Scriptures are torchlights for Kali Yuga

Scriptures are torchlights for Kali Yuga

Postby admin » Thu Apr 09, 2009 8:34 pm

Q. Acharyas instruct that the Lord used Arjuna as an instrument to speak the Bhagavad Gita for our benefit. Similarly was Srimad Bhagavatam spoken with the same intention? Then how do we understand the lives of devotees who married more then one wife/husband? How should we approach these information's and follow the ‘Mahajans’ in Kali Yuga?

A. The Bhagavad-gita and the Srimad-Bhagavatam are like torchbearers for the spiritually blind people of this age. It will certainly do us good to read and learn from these scriptures.

The Vedic culture, mentioned in these scriptures, is not utopian. For a man, marriage in this culture involves acceptance of responsibility of a wife. It means taking complete charge of a woman and living peacefully without debauchery. As long as a man is capable of accepting and maintaining more than one wife, he is allowed to do so. This naturally restricts illicit connections. The modern society, although restricting polygamy, gladly espouses * freedom. This blatant example of hypocrisy has led it to witness the horrors of increased promiscuity that are visible all around us today. According to Vedic culture, although polygamy is allowed, none of one’s wives should be ill-treated. In other words, one may take many wives only if he is able to satisfy all of them equally as an ideal householder; otherwise it is not allowed. The devotees mentioned in the Srimad Bhagavatam were certainly exemplary individuals and were undoubtedly capable of executing their duties to match the highest expectations. In the present age that we live in, such systems will be exploited by the masses interested only in unrestricted * life. Therefore, in the absence of able and responsible men, polygamy may not be recommended in the present age.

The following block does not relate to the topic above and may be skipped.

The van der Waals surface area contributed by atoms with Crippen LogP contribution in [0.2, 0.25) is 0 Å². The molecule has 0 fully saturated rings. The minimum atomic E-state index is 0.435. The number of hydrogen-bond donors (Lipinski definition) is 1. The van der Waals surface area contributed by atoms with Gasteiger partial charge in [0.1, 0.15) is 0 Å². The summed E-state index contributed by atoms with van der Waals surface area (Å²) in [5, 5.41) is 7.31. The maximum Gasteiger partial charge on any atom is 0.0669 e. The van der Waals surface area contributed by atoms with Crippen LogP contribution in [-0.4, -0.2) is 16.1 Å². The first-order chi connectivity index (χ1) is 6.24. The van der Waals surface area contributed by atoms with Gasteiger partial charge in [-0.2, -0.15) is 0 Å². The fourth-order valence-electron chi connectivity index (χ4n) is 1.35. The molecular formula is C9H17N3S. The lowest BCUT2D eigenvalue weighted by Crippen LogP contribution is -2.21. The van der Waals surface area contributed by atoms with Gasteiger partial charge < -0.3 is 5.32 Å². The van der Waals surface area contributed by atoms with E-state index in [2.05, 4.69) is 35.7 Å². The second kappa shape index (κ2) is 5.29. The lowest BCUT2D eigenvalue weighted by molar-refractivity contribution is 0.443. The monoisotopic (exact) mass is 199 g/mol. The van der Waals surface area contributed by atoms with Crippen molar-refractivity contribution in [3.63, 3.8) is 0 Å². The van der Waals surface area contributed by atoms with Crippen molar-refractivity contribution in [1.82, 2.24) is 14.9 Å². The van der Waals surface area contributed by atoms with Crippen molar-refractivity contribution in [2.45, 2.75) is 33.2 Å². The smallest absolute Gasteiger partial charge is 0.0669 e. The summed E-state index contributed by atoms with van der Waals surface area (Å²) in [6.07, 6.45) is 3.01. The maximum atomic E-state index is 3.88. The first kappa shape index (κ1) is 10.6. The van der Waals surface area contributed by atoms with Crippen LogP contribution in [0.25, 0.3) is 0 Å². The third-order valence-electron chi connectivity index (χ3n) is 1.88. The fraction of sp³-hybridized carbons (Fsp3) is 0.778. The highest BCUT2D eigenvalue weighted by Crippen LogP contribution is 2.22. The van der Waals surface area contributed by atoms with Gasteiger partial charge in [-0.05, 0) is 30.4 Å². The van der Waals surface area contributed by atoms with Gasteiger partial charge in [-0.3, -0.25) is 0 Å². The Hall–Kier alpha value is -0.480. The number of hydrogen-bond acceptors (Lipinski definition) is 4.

As for Draupadi marrying five husbands, this incident is a not a regular phenomenon. The Mahabharata clearly explains the special and unusual circumstance in which this took place. Arjuna, after winning the hand of Draupadi in a competition (designed by Maharaja Drupada to ensure that only Arjuna marries Draupadi) took his new bride home to his humble hut where he stayed with his mother and brothers. On arriving, he called out joyfully for them to come and see his prize. Kunti, thinking that Arjuna had obtained something to eat on his begging rounds, did not come out, but said, “Whatever you have, you must share it equally with your brothers.” Thus, it was in a mood of respect to their mother, that Draupadi became the wife of not one but all five of the young Pandavas.

Both the devotees that you mention have displayed and proved beyond doubt their explicit and utter dependence on the mercy of the Lord. Draupadi proved her surrender by calling out to Krsna in the most trying situation, when the members of the Kuru assembly attempted to disrobe here. Maharaja Ambarisa proved his dependence on the Lord by not getting agitated in times of great difficulty (SB 9.4.47). In fact, later, The Lord Himself clarified to Durvasa Muni that He was completely in control of His devotees like Maharaja Ambarisa (SB 9.4.63). Ultimately, both Draupadi (SB 1.15.50) and Maharaja Ambarisa (SB 9.5.26) perfected their lives.

For achieving perfection, we should follow the path traversed by the past great exemplary teachers. If we lead our lives based on the principles of devotion to the Lord which the past mahajanas have based theirs on, success of our human form of life will surely wait for us with hands outstretched.
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